Month: August 2018

The Stately and the Modest

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bakken 1As an urban sketcher, I have developed an interest in sketching all types of structures and interesting architecture. Some things are stately and some are more modest. I was waiting for my daughter’s appointment the other day in a parking lot and noticed this bright blue Port-A-Potty sitting behind a truck. I liked the shapes and colors and it was a challenge in perspective, so I decided to sketch it. This modest structure is normally an object of scorn—who really likes to go in a Port-A-Potty? There’s nothing nice about it, but I wanted to sketch it. I sat on my stool and worked away. I was finishing up when I felt something crawling on my big toe. I looked down and shrieked, as a large cicada was sitting on my toe. I kicked my sandal off and the cicada too!

On Sunday, I sketched with the Urban Sketchers at the Bakken Museum on Lake Calhoun in Minneapolis. “The Bakken, previously known as The Bakken: A Library and Museum of Electricity in Life and known in the past as the Medtronic Museum of Electricity in Life, is the world’s only library and museum devoted to medical electricity”(Wikipedia). This stately old home (looked like a mansion to me) had beautiful lush grounds and amazing architecture.

bakken2After finishing our sketches, our group likes to lay our books out so others can look them over. We chose a piece of the lawn in the shade. After I laid out my book, a large green caterpillar inched its way across the sketch, getting delighted laughs from its onlookers!

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I noticed the green skin was the same color I had chosen for the grass in my sketch!

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I find beauty in stately and modest objects no matter what they are. Beauty can be found anywhere, even in a Port-A-Potty and green caterpillar!

 

 

Twins Territory

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Last night I went to the Twins baseball game against Detroit. We parked a distance away and walked several blocks, coming across people in Vikings hats/braids and purple shirts who were leaving from a pre-game. As we got closer to the stadium, we saw blue and red and knew we were in Twins territory. Winding our way past the statues and ticket scalpers, we finally got through security (yes, my bulging purse with sketching supplies got rifled through). We finally found our seats in the outfield to the right of Minnie and Paul and settled in around a crowd of people. The evening was perfect—hot, but not too hot, a slight breeze, and as the sun set, the temps went down a little. I sketched things around me— a family sitting below my feet, the stadium across from me and then the guys a distance away, staring at screens and getting drink refills. Everyone around us was having fun. Food vendors came up and down the rows and I decided to sketch a lady eating a hot dog. I clapped and yelled with the rest of them after finally putting the sketchbook away. I didn’t pay much attention to the game until then! It was a great time to watch and sketch baseball and I enjoyed it very much.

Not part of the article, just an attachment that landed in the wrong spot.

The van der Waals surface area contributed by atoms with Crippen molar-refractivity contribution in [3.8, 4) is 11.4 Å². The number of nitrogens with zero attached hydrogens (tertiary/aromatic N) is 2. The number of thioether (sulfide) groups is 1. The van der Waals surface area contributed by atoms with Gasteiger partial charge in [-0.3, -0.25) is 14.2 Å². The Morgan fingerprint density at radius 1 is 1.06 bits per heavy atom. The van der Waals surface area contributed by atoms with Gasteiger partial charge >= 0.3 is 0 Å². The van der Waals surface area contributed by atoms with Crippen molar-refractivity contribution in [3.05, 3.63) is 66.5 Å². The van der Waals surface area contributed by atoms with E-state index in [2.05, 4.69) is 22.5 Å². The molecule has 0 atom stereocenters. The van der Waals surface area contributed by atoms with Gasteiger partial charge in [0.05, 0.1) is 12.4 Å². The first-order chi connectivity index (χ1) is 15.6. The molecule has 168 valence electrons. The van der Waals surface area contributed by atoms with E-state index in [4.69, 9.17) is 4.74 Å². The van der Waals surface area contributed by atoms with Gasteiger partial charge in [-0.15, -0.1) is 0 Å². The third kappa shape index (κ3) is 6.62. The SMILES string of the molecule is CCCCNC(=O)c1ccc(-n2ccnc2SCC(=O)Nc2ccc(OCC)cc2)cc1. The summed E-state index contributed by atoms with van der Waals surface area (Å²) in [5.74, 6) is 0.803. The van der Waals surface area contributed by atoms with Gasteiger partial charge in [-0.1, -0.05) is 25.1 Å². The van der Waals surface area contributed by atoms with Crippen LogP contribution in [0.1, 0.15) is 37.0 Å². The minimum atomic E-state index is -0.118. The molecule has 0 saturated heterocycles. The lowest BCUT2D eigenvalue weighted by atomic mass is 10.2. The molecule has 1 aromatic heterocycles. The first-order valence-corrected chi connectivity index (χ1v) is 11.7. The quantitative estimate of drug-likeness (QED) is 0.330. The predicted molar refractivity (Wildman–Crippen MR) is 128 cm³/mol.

Wait Time is Sketch Time

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I watch people while waiting. Many places I wait, I notice literally everyone around me is staring at a smartphone. I may look at my phone a little bit, but I’d rather use wait time to sketch. Here are a collection of sketches I’ve done over the summer while waiting on my teenager. The first one is a prize machine at the dentist. You sit still, you get tokens to get a prize. It’s an interesting shape and brightly colored, so I had to sketch it. The next sketch is while sitting in the car waiting for my daughter to finish her music lesson. A large black party bus was pulled up to the church for a wedding party that was letting out. I had never sketched that before, so went ahead as people were filing out and boarding the bus.

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While taking the youth group to a local puzzle room event, I didn’t do the room, but went outside for fresh air instead. The puzzle room was located in an old house, which had interesting architecture, so I sat on the grass by a busy street and sketched the house. I liked the little sign on the left as well.